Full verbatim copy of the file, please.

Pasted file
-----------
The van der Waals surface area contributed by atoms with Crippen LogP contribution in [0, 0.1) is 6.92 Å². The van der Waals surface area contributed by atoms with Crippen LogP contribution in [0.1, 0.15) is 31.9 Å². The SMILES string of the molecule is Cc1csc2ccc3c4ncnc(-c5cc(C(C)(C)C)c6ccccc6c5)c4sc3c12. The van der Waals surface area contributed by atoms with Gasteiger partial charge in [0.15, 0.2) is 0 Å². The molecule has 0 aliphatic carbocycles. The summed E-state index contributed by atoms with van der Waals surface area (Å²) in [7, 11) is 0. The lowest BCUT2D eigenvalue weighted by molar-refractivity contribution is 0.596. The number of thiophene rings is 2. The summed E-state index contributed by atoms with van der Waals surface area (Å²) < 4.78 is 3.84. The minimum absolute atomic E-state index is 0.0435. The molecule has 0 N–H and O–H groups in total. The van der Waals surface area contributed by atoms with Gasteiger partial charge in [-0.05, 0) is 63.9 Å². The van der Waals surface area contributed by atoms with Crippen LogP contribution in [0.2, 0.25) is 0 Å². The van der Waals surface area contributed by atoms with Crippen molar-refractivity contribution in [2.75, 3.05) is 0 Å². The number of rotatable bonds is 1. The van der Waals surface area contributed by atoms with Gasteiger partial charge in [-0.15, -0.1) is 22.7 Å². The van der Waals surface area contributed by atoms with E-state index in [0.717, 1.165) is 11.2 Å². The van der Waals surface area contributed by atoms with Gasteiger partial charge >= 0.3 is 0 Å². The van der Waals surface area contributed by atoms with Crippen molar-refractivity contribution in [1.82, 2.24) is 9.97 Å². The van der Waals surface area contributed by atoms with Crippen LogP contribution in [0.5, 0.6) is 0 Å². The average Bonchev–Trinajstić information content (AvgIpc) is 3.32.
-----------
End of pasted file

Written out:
The van der Waals surface area contributed by atoms with Crippen LogP contribution in [0, 0.1) is 6.92 Å². The van der Waals surface area contributed by atoms with Crippen LogP contribution in [0.1, 0.15) is 31.9 Å². The SMILES string of the molecule is Cc1csc2ccc3c4ncnc(-c5cc(C(C)(C)C)c6ccccc6c5)c4sc3c12. The van der Waals surface area contributed by atoms with Gasteiger partial charge in [0.15, 0.2) is 0 Å². The molecule has 0 aliphatic carbocycles. The summed E-state index contributed by atoms with van der Waals surface area (Å²) in [7, 11) is 0. The lowest BCUT2D eigenvalue weighted by molar-refractivity contribution is 0.596. The number of thiophene rings is 2. The summed E-state index contributed by atoms with van der Waals surface area (Å²) < 4.78 is 3.84. The minimum absolute atomic E-state index is 0.0435. The molecule has 0 N–H and O–H groups in total. The van der Waals surface area contributed by atoms with Gasteiger partial charge in [-0.05, 0) is 63.9 Å². The van der Waals surface area contributed by atoms with Crippen LogP contribution in [0.2, 0.25) is 0 Å². The van der Waals surface area contributed by atoms with Crippen molar-refractivity contribution in [2.75, 3.05) is 0 Å². The number of rotatable bonds is 1. The van der Waals surface area contributed by atoms with Gasteiger partial charge in [-0.15, -0.1) is 22.7 Å². The van der Waals surface area contributed by atoms with E-state index in [0.717, 1.165) is 11.2 Å². The van der Waals surface area contributed by atoms with Gasteiger partial charge >= 0.3 is 0 Å². The van der Waals surface area contributed by atoms with Crippen molar-refractivity contribution in [1.82, 2.24) is 9.97 Å². The van der Waals surface area contributed by atoms with Crippen LogP contribution in [0.5, 0.6) is 0 Å². The average Bonchev–Trinajstić information content (AvgIpc) is 3.32.